Experimentation Versus Chemical Dependency: Influencing Factors

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by Teresa A. McMahon, LCSW, MBA, LCADC

“Love Cannot Stop It”, “Suburbia’s Deadly Secret”, “The Grim Life of Suburban Addicts”, “Heroin Use is Epidemic”: these heart-grabbing headlines have been emblazoned across the front pages of newspapers in recent months. How does seemingly innocent experimentation so often lead young people to addiction, and what roadblocks are stopping us as a society from fighting this pandemic? Why will one young person experiment with alcohol or some other substance and develop a dependency, while another does not? This question is being studied by scientists and substance abuse practitioners everywhere in the developed world.

Let’s first consider how the teenage brain develops, and what impact substances have on it, particularly in terms of the pre-frontal cortex. This area of the brain is responsible for executive function, that is, foresight, impulse control, and working memory. Some areas of the adolescent brain are not yet functionally connected to one another, in particular, the nerve connections for emotional regulation, risk taking, and sensation seeking. Since these brain connections are not fully formed until young adulthood, the excitement of experimentation, risk taking, and the need for peer acceptance are all the more alluring to an adolescent not yet capable of discerning long term negative consequences.

The media sensationalizes alcohol and drugs, associating them with glamour, excitement and successful, attractive life styles. Movie theaters, malls, concert halls and sports arenas have become gathering venues for drug use. Young people give “curiosity” as the number one reason why they experiment, and “feeling good” as the reason why they continue. Unfortunately, this short term gratification is followed by a vicious cycle of long term pain for them, and the people who love them.

As a society, we are now more accepting of chemical dependency as a disease, but there are still those who contend that addiction is a moral weakness that can be overcome by will power. Protestations of denial – “not my child” – compound the difficulty, and impede local communities from honestly addressing the problem and working together toward effective solutions. This pattern of denial – minimizing, rationalizing, blaming, and shaming – impedes effective problem solving on a societal level. In fact, it mimics the addict’s pattern of minimizing, rationalizing, blaming, and covering up feelings of shame with anger.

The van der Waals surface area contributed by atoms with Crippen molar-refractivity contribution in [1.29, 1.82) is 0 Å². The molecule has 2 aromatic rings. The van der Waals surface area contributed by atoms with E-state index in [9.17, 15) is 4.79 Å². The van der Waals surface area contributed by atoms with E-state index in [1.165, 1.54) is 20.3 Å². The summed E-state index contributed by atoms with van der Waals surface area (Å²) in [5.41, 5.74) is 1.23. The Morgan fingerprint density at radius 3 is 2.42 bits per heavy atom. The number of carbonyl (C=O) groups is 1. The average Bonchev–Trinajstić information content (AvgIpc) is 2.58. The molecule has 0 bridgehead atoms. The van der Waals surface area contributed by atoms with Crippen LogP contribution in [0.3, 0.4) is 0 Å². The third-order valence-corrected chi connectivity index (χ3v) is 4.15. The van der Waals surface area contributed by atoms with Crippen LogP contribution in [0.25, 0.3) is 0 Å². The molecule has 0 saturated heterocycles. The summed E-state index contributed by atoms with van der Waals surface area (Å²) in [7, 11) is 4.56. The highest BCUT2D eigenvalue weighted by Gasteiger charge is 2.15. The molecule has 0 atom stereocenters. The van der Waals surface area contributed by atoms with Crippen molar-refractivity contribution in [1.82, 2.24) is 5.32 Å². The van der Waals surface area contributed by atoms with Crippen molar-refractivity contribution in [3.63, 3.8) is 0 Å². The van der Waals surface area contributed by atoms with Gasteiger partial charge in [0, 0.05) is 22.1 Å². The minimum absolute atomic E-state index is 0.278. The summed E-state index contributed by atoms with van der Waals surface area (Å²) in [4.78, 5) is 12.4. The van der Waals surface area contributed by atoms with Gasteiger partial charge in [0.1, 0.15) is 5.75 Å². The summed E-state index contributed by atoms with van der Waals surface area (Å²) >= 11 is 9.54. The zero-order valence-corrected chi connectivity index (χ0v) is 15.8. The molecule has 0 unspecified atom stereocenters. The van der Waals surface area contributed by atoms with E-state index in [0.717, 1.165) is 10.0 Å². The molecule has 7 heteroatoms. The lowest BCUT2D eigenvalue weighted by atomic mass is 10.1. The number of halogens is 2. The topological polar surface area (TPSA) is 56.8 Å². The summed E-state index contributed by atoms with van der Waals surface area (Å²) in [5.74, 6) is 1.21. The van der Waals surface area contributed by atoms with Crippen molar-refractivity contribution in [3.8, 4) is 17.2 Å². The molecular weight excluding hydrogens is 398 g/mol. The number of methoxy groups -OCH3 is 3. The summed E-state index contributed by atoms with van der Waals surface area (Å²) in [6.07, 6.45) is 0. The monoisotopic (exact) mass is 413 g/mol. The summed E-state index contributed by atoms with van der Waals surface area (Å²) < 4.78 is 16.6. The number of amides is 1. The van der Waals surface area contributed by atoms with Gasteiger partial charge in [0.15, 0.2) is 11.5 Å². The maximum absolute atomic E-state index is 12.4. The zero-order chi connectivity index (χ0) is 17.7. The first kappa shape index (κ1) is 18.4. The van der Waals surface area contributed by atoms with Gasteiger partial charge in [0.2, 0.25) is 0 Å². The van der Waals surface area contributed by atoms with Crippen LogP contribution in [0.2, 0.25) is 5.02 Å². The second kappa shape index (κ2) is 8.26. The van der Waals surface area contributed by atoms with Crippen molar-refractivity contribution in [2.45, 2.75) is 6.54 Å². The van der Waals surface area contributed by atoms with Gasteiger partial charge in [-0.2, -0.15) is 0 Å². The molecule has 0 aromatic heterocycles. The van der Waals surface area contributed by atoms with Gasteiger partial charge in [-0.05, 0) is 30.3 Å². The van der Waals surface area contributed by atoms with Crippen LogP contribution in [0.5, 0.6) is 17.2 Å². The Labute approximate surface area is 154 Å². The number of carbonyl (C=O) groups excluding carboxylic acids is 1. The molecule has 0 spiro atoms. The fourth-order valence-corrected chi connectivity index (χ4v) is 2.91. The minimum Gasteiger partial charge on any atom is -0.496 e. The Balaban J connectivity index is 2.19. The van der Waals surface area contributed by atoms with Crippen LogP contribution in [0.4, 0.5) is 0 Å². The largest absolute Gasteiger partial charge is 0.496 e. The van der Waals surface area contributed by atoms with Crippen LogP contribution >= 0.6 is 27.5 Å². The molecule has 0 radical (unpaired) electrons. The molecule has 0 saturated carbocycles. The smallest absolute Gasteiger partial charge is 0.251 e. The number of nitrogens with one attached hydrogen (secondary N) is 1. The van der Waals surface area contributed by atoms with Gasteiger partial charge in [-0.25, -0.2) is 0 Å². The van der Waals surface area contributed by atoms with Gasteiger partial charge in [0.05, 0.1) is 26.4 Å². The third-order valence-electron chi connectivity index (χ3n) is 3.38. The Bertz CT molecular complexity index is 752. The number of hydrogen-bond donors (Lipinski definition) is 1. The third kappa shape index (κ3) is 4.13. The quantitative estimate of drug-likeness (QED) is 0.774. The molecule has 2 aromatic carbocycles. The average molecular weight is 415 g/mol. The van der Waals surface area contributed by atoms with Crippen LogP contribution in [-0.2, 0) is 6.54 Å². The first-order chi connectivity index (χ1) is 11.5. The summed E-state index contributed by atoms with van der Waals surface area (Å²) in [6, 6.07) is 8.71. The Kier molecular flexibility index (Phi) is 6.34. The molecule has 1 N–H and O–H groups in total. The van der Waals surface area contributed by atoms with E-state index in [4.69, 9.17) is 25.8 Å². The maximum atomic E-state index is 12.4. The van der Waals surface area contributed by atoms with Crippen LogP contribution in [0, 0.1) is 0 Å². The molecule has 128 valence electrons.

In addition, there is a marked difference in the way an adolescent enters into dependency as compared with an adult. The adolescent is interested in experimenting with many drugs while the adult typically has one particular drug of choice. The adolescent seeks to get wasted, to feel better, while the adult voices external reasons for using including “my boss, the kids, or a special occasion.” The adolescent’s addictive process is much faster, often just a few months, while the adult’s plunge into addiction can take years. The lack of a fully developed brain causes adolescents to have fewer life skills, and instability in emotional regulation. Adults have more skills, and often can remember a life before using drugs. Finally, adolescents often have an enabling system that seeks to protect the child from harmful consequences rather than dealing with them directly. An adult’s consequences, such as loss of home, job, and family, are often more blunt and devastating outcomes of substance abuse.

As a society that professes to love its children, it is imperative that we demand stronger measures to protect them from the harmful effects of drugs. Corrective measures must begin in our homes with honest conversation and information sharing. Our schools and sports coaches must be willing to identify the problem, and be willing to provide recommendations for assistance. As neighbors, we can be open to looking after one another’s children as if they were our own. We can avoid the denial of “not my child.” We can call upon our elected officials to accept no excuse for the proliferation of drugs, and we can demand swift and strict measures for those who lay waste to the lives of our children.